Past columns from The Entry Level are also available.
I became involved with audio late enough that I missed the days when vinyl was the only real choice for serious reproduction. My initial music collecting was all on compact disc, and based on the limited exposure to the turntable I did have, I didn't miss it. Recently I've been digging into old records again, not because I like them better, but because I keep coming across recordings that are only available on that format. The result is that I've had to learn quite a bit about the rituals of the phonograph, during a period when the knowledge has become somewhat scarce. This month, I thought I'd share what I've picked up so far.
Some background. The original record player I ever dealt with was a Dual 1228. I was told by the vinyl evangelist segment of the audiophile community that this turntable, if updated a bit, was a unit that would be far more enjoyable to listen to than any CD player. I figured it was worth a shot, so I grabbed the Grado ZTE1 cartridge that is usually recommended for this older player, hooked it up to the phono section of an Adcom GTP-400 (it's a decent phono stage for a budget unit), and started listening to some LPs. Did I immediately become entranced with the gorgeous sound of vinyl, throw out all my CDs, and start rooting around in record shops? Hardly. To put it mildly, that turntable sucked. The speed control was poor enough that there was an audible wobbling to the sound, the tracking was marginal at best, and there was so much hum that I could barely stand to listen to the thing. Even when it was performing at its best, the channel separation was poor and the dynamic range pathetic, even compared with the cheapest of CD players. Admittedly, it's probably possible to set this player up to sound better than what I got out of it. But I couldn't imagine anything but a major overhaul of this unit improving it enough that it was worth listening to. At the end of round one, the score was LP enthusiasts 0, CD backers 1.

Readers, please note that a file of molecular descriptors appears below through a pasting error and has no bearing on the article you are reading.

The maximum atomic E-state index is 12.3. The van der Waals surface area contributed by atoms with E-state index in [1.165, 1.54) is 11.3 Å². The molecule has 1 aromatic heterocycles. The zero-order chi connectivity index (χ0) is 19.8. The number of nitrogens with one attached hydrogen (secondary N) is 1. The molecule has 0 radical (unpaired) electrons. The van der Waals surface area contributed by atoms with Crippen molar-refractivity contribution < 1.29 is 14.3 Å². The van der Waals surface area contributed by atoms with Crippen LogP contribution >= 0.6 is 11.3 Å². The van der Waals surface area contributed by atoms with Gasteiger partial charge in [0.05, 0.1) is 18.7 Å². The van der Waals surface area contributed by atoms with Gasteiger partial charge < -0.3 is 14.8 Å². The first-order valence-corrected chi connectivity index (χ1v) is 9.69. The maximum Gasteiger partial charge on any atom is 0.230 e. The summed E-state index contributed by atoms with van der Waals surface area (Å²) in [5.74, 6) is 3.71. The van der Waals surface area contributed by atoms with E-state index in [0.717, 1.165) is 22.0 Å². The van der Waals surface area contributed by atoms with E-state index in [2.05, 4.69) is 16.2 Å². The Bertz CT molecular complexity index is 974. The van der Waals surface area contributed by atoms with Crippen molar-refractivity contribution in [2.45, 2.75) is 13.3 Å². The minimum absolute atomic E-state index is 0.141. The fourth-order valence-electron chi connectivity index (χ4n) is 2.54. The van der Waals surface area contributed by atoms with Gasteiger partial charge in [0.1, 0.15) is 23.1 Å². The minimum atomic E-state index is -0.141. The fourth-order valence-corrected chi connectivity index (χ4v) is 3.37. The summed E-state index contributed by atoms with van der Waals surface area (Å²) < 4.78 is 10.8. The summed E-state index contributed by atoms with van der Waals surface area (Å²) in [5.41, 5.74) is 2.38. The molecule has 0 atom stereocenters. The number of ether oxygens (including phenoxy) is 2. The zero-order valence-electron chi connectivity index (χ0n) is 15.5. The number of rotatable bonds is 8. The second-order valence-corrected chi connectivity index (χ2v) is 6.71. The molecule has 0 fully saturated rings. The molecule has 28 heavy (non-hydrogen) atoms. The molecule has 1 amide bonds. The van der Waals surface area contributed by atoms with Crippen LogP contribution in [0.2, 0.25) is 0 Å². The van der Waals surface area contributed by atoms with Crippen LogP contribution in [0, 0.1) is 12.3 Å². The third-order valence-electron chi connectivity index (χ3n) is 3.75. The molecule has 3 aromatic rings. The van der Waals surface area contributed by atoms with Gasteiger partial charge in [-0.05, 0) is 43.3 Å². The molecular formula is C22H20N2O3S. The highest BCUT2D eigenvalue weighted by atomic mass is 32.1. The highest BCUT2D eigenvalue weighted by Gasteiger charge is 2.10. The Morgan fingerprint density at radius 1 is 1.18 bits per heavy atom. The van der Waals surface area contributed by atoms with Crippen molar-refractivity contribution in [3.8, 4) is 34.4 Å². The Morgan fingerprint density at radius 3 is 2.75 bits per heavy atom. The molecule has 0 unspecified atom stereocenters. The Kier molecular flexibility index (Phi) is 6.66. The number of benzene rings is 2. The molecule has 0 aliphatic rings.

I might have remained of that opinion forever, if it weren't for the availability of affordable CD recording. I had accumulated a couple of precious LPs that will never be popular enough to get released again, and I wanted to record them onto CD before I put any more wear on them than they had when I acquired them. At the same time, I had been hanging around with audiophiles who had serious vinyl gear, and gained enough information about the medium that I decided to take another shot at putting together a reasonable budget vinyl playback setup. I picked up a used turntable from a friend who abandoned his a few weeks after purchasing a CD player; thus, his Denon DP-23F was practically new, and already had a decent Signet cartridge loaded in it. My first record spun on this table made it obvious that this is a far more capable unit than the older Dual it was replacing. With that as a start, I first started picking brains.